Back in 2021, Volkswagen unveiled what it described as "Project Trinity". It has nothing to do with the character from The Matrix, but if that reference got you thinking sleek and futuristic (although hopefully not about dystopia), you’re in the right mindset. Trinity is part tangible electric car, part broad business initiative — one the manufacturer is calling “Business Model 2.0.”
Here’s everything we know so far about VW’s Project Trinity.
An electric sedan. VW has already teased a swooping silhouette preview.
According to CAR magazine, Project Trinity will feel like a downsized, less opulent version of Audi’s Grandsphere concept. It will run on a new SSP EV platform and have dual-motor all-wheel-drive. VW says the car will “set new standards in range and charging speed,” but did not elaborate on what that would mean.
Project Trinity is called such because it embodies three concurrent themes that VW hopes will redefine the company: a new electronics platform, a simplified supply structure, and fully networked and intelligent production.
Basically, VW wants to change how it builds cars. Cars would come with fewer variants and standardized hardware; customization would mostly be via on-demand software options. This would make EVs cheaper for VW to build, presumably provide a continuous revenue stream with owners subscribing to features and updating their vehicles and help VW compete with Tesla.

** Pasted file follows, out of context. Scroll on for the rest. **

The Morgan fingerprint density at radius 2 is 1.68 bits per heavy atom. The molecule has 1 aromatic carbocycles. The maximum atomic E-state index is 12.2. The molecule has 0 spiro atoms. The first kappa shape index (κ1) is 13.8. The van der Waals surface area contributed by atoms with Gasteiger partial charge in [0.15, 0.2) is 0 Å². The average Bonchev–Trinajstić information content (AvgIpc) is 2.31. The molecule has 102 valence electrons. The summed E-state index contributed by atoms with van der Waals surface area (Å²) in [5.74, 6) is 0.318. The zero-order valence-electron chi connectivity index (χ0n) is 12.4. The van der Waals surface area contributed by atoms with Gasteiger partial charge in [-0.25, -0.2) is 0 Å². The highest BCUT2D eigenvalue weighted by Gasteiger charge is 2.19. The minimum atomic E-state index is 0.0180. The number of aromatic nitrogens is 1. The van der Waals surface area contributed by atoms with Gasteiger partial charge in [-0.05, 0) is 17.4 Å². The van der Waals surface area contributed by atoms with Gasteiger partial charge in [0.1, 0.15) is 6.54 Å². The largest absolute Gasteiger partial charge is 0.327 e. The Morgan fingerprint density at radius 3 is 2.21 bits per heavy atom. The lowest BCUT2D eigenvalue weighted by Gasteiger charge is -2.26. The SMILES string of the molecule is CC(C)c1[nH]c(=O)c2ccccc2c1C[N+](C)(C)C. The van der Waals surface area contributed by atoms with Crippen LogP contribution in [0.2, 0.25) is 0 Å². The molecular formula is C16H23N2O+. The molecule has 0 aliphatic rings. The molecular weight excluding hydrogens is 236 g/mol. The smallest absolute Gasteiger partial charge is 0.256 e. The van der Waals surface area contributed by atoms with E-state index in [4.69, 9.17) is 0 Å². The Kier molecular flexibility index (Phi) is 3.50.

Toward the end of the decade, most likely. The initial plan had VW breaking ground on a new $1.8 billion plant in Wolfsburg in 2023, with a production launch in 2026 — but that timeline appears to be in limbo. VW is reportedly reviewing the project after the group appointed Oliver Blume as the new CEO. That could lead to the project being pushed back to the end of the decade and scaled back.
In addition, VW and Ford shuttered Argo AI, their joint company working on autonomous driving. So the Level 4 driving that was supposed to be a central feature could be delayed.
Fancy new electric cars? Naturally-aspirated sports cars? We're here (and excited) to judge.